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For most college students, spring break means relaxing on a beach and getting away from school.
However, one group of UT students used the week to give back to a community in need.
For this year’s P.E.A.C.E.-sponsored ASB, or Alternative Spring Break, 15 students and one UT staff member drove 12 hours to New Orleans to refurbish a home for a Hurricane Katrina Victim.
Stationed in Broadmoor, a suburb in the downtown New Orleans area, the students refurbished a house, scraping, priming, and repainting the interior and exterior.
The students worked with Rebuilding Together New Orleans, who managed and coordinated the project. This volunteer-based organization is nation-wide and work to rebuild home for the elderly or disabled.
During this week, the students stayed in a nearby suburb of St. Bernard Parish, Louisiana, where the hurricane hit hard.
Camp Hope was their lodging site, which is the largest volunteer camp in the U.S., housing college groups and others such as Americorps, Habitat for Humanity.
Working nearly eight hours each day, with a Friday half-day, the UT students had the night to venture into the city to experience the distinct culture of New Orleans such as going to an NBA Hornets game and exploring the French Quarter.
Junior Tiffany Swanson enjoyed the trip.
“We gave back to the people down there and it was so warming to see the appreciation on their faces with what we were doing there,” she said. “They were very loving towards us and kind.”
One student in particular spent her time planning and making sure the trip went smoothly.
Junior Katrina Vidal is the P.E.A.C.E. Volunteer Alternative Spring Break Coordinator. This is her second year with the position, as she coordinated last year’s trip to Meridian, Mississippi.
In addition, Vidal plans weekend and international trips, such as last year’s trip to the Dominican Republic and Kissimmee.
“My goal next year is to add another weekend trip (totaling one each semester), a one week winter break service trip, and two Alternative Spring Breaks going on at the same time,” says Vidal.
She says that this is due to the increase in demand for these trips among UT students. In addition, Vidal writes applications, schedules accommodations, and plans educational activities for these trips.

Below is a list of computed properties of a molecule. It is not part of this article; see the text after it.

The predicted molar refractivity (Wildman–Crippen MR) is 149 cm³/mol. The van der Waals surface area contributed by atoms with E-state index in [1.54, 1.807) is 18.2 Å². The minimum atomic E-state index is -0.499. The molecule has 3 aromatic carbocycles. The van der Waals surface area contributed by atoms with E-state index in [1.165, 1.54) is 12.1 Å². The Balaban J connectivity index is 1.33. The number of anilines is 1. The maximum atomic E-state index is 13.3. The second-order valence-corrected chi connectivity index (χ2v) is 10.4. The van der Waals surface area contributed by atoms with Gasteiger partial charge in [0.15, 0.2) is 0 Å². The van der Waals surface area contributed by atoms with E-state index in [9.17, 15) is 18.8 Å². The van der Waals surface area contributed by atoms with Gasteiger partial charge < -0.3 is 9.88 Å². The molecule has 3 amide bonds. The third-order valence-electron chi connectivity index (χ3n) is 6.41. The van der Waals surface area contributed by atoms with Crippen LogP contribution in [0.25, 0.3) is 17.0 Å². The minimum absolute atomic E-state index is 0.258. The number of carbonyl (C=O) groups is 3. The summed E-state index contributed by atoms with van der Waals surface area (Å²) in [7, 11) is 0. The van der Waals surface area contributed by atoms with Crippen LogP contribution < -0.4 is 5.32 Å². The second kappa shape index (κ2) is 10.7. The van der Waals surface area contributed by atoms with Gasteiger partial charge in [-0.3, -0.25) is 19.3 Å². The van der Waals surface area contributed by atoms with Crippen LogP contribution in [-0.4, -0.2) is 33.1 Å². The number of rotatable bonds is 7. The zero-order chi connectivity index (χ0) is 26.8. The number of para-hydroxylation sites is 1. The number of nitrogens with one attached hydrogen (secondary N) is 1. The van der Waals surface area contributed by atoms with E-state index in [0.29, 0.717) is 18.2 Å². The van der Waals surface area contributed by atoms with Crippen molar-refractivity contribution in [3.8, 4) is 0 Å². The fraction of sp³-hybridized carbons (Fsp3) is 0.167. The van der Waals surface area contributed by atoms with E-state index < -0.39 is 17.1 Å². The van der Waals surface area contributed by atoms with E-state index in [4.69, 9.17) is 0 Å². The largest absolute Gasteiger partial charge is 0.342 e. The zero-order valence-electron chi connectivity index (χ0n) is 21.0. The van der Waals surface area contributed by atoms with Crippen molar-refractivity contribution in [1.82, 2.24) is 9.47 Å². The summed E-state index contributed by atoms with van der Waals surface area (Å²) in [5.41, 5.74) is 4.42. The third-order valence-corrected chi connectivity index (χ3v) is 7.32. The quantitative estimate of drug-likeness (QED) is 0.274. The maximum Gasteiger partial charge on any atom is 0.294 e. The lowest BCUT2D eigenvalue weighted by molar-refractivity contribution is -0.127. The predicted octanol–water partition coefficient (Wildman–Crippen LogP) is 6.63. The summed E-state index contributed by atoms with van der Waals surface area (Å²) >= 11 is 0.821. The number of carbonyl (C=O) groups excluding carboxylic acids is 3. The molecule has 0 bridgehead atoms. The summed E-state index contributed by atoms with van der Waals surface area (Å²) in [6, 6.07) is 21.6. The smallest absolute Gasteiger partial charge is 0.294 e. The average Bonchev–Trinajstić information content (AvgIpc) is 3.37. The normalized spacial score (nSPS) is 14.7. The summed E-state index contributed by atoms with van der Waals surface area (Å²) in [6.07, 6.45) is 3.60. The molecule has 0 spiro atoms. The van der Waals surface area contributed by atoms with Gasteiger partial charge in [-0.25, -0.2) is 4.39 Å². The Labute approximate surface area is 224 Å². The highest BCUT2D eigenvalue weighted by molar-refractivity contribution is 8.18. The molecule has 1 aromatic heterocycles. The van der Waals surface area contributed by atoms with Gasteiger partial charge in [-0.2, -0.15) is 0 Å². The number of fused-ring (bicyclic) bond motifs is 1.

Not just any student can go on these trips, as there is an application process.
For the ASB trip, students were asked to submit their applications by the end of last October.
There are only a selected amount of spaces available for ASB trips, so applicants are graded upon their responses to questions and their desire to volunteer.
In addition, alternates are chosen in case someone is unable to attend.
“Hopefully, with the addition of a second ASB we won’t have to turn anyone away next year,” said Vidal.
Students found out about their application results shortly after their application submission.
Choosing New Orleans this year was easy, as this city is still recovering from Hurricane Katrina nearly three years ago. Vidal went there last summer to volunteer and knew she had to bring UT students there to see the destruction.
“Some of the houses we went into in full protective gear, including respirators, people were still living in, because they had nowhere else to go. There was mold in the walls up to the ceilings. It’s not fair what these people have had to go through, with little help and support from the government or insurance companies,” said Vidal.
Vidal expressed the progress UT students made, “When we started, the house looked torn up. The exterior paint of the house was chipped, and the water damage and devastation of Hurricane Katrina was evident. As a team, we were able to complete the entire interior painting of the house, as well as scraping, priming and painting the exterior of the house with the trim.”
The volunteers repaired a home for Ms. Rodriguez, who has been living in a trailer next to her house since a few months after the hurricane.
Vidal expressed how the volunteers created a common bond while working, “We became a team as we worked together. We were also inspired by volunteers that came by the house, and didn’t pick up much of the slack. At the end of the week we were so proud and accomplished of what we had done.”
Swanson discussed why helping out in New Orleans was important to her.
“When Hurricane Katrina happened to the people of New Orleans, it happened to us all. This impacted all of us, no matter how much people would like to disagree with it.”
UT’s Assistant Director of civic Engagement, Casey Stevens, attended the trip as an advisor for P.E.A.C.E.
She oversees Vidal’s planning process and makes sure students are engaging in educational activities while on the trip.
“Overall, it was an impactful trip for all participants including me. I don’t think any of us really knew what to expect going to New Orleans and were shocked at how much devastation Hurricane Katrina brought to the lives of so many people.”
Students interested in ASB 2009 should look for fliers next fall.